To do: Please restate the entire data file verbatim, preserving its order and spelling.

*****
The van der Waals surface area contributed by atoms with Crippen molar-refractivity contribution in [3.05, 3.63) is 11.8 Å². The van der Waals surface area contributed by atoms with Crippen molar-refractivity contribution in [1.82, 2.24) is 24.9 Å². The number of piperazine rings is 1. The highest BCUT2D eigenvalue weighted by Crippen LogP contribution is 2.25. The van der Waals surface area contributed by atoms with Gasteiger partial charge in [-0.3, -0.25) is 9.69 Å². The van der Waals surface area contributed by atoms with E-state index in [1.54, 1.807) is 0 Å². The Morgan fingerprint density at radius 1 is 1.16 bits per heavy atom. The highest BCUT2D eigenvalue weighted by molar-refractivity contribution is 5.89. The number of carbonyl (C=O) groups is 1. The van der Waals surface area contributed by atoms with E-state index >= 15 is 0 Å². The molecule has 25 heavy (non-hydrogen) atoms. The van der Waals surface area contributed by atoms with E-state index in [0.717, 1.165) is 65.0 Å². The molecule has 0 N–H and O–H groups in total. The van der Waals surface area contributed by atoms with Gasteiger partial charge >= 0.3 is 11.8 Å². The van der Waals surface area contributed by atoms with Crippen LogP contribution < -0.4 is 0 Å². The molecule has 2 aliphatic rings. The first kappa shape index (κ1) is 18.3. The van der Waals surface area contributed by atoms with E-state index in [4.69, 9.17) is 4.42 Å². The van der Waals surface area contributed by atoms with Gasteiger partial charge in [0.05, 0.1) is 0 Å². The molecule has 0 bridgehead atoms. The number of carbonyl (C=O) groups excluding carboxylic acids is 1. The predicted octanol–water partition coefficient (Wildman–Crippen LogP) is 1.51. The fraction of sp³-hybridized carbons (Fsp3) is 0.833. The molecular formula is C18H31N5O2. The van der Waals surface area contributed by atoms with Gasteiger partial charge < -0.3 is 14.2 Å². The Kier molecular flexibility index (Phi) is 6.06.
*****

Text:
The van der Waals surface area contributed by atoms with Crippen molar-refractivity contribution in [3.05, 3.63) is 11.8 Å². The van der Waals surface area contributed by atoms with Crippen molar-refractivity contribution in [1.82, 2.24) is 24.9 Å². The number of piperazine rings is 1. The highest BCUT2D eigenvalue weighted by Crippen LogP contribution is 2.25. The van der Waals surface area contributed by atoms with Gasteiger partial charge in [-0.3, -0.25) is 9.69 Å². The van der Waals surface area contributed by atoms with E-state index in [1.54, 1.807) is 0 Å². The Morgan fingerprint density at radius 1 is 1.16 bits per heavy atom. The highest BCUT2D eigenvalue weighted by molar-refractivity contribution is 5.89. The number of carbonyl (C=O) groups is 1. The van der Waals surface area contributed by atoms with E-state index >= 15 is 0 Å². The molecule has 25 heavy (non-hydrogen) atoms. The van der Waals surface area contributed by atoms with E-state index in [0.717, 1.165) is 65.0 Å². The molecule has 0 N–H and O–H groups in total. The van der Waals surface area contributed by atoms with Gasteiger partial charge >= 0.3 is 11.8 Å². The van der Waals surface area contributed by atoms with Crippen LogP contribution < -0.4 is 0 Å². The molecule has 2 aliphatic rings. The first kappa shape index (κ1) is 18.3. The van der Waals surface area contributed by atoms with E-state index in [4.69, 9.17) is 4.42 Å². The van der Waals surface area contributed by atoms with Gasteiger partial charge in [0.05, 0.1) is 0 Å². The molecule has 0 bridgehead atoms. The number of carbonyl (C=O) groups excluding carboxylic acids is 1. The predicted octanol–water partition coefficient (Wildman–Crippen LogP) is 1.51. The fraction of sp³-hybridized carbons (Fsp3) is 0.833. The molecular formula is C18H31N5O2. The van der Waals surface area contributed by atoms with Gasteiger partial charge < -0.3 is 14.2 Å². The Kier molecular flexibility index (Phi) is 6.06.